¶ 14; Bostelman, 162 P.3d at 691; S.G.W. v. People, 752 P.2d 86, 88 (Colo. 1988). Thus, unlike the adult criminal justice system, the purpose of the juvenile system is primarily rehabilitative, not punitive. See A.S., ¶ 15 ("Whereas the adult criminal justice system emphasizes punitive penalties, the legislature intended the juvenile justice system to remain informal, flexible, and focused on rehabilitation."); Bostelman, 162 P.3d at 691; People v. J.J.H., 17 P.3d 159, 163 (Colo. 2001).

¶32 To facilitate this rehabilitative purpose, the sentencing court generally has discretion to impose a combination of sentences, as provided in section 19-2-907. See A.S., ¶ 15. Although the juvenile sentencing scheme is intended to give a sentencing court broad authority to craft a sentence that meets the juvenile's and the community's best interests, this authority may be limited. People in Interest of R.W.V., 942 P.2d 1317, 1320 (Colo.App. 1997).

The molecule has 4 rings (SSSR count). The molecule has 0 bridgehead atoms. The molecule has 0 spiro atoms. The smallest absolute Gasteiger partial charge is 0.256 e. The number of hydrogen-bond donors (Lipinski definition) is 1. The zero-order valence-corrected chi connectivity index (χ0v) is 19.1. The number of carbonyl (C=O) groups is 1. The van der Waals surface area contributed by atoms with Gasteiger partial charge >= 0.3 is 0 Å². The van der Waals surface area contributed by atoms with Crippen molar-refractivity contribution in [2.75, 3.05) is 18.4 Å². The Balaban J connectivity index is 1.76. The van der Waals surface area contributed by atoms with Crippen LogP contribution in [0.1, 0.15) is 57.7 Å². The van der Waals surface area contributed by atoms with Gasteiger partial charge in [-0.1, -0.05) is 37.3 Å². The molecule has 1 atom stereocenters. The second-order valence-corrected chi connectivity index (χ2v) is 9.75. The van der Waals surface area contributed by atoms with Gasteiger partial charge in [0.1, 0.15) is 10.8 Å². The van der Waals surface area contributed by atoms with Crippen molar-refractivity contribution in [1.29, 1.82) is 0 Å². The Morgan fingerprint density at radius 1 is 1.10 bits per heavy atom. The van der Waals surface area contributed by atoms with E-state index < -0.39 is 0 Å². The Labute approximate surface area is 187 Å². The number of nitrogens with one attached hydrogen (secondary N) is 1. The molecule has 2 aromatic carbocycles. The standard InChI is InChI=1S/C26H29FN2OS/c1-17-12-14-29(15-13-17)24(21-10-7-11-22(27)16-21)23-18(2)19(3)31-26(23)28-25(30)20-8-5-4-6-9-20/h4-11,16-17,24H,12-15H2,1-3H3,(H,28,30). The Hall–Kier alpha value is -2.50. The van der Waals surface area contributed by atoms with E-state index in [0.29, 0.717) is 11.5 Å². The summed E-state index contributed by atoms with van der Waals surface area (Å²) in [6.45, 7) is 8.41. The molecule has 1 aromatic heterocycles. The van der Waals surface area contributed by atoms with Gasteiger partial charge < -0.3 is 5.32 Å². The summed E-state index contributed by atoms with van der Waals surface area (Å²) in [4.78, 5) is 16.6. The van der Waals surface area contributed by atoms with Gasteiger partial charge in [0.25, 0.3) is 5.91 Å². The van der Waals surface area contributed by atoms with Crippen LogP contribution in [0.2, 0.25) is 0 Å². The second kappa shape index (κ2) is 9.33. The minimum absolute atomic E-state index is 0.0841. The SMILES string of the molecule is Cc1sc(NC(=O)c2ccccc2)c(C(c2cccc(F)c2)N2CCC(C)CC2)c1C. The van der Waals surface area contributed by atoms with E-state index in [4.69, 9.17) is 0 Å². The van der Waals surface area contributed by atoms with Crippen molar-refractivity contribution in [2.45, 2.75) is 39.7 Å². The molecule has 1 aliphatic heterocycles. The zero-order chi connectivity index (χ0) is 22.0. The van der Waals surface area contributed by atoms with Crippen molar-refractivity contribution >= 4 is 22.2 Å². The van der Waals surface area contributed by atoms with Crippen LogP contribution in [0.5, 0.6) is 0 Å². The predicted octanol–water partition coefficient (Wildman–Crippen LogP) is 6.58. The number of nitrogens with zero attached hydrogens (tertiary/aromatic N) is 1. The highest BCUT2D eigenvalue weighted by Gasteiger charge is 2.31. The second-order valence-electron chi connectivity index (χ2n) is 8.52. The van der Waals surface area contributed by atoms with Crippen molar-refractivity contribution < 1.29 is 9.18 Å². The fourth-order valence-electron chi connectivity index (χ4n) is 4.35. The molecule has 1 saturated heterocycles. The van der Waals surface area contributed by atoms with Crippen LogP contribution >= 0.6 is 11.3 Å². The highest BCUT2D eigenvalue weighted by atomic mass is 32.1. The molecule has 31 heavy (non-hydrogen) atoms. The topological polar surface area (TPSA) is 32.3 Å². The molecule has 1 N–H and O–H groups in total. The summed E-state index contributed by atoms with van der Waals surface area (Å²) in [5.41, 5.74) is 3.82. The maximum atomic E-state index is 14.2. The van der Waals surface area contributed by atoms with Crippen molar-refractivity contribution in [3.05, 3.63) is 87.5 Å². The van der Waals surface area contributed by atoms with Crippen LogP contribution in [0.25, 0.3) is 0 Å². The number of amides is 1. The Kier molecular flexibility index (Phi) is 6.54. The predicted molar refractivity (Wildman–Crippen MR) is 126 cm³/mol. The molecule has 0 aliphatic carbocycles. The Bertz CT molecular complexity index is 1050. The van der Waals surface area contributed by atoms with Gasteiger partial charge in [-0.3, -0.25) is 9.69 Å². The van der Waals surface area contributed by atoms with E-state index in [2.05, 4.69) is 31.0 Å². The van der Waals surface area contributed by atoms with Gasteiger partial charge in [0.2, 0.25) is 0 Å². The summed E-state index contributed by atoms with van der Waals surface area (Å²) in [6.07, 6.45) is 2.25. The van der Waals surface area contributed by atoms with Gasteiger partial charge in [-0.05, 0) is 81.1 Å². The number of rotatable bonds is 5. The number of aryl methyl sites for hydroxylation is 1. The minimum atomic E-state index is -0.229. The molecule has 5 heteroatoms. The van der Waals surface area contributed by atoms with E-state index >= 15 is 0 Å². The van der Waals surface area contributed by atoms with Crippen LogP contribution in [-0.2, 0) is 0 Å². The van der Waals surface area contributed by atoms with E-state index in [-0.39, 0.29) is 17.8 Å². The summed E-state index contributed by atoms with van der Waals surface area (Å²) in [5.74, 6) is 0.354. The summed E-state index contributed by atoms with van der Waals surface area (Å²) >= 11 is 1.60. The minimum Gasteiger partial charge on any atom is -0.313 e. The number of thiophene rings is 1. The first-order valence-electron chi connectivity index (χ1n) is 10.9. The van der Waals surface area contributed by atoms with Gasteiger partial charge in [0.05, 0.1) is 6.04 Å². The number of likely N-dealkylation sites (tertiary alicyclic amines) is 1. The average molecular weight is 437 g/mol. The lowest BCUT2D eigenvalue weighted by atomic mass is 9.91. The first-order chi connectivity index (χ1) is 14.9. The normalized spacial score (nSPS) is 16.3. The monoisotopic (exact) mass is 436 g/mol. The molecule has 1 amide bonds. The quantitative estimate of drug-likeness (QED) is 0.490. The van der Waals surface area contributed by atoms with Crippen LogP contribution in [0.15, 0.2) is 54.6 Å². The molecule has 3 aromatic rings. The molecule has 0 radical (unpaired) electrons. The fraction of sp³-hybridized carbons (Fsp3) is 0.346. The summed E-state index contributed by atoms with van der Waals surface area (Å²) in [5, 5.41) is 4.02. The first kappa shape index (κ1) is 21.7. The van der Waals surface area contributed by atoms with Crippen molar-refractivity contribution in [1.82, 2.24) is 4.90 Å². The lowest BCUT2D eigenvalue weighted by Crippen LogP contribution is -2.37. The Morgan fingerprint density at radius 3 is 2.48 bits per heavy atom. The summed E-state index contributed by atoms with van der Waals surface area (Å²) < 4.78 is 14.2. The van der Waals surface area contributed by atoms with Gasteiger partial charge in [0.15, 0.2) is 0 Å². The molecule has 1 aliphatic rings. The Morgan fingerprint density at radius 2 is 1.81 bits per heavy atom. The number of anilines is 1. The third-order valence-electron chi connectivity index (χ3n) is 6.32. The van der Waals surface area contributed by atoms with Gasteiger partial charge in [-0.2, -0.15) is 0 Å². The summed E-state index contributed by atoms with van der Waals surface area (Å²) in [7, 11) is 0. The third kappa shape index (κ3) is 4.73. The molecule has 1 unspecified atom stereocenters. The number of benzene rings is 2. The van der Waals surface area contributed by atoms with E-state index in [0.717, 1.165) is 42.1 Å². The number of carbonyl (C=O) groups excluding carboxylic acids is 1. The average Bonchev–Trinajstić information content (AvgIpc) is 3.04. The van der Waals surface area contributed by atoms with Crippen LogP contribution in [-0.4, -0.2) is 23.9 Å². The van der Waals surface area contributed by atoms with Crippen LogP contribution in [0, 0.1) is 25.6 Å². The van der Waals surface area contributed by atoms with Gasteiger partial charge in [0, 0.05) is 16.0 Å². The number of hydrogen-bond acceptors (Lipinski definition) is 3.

¶33 A court's authority under section 19-2-907 to combine sentencing options is qualified by the words "as appropriate." We presume the legislature intended meaning to be given to this qualifying language. See A.S., ¶ 12 ("We do not presume the legislature used language idly, with no intent that meaning should be given to it."). This limitation on the court's ability to combine sentencing options must be read to allow the court to exercise considerable discretion in determining what sentence will best serve the juvenile's and society's best interests, while ensuring that any combination of sentences is consistent with the overall sentencing scheme.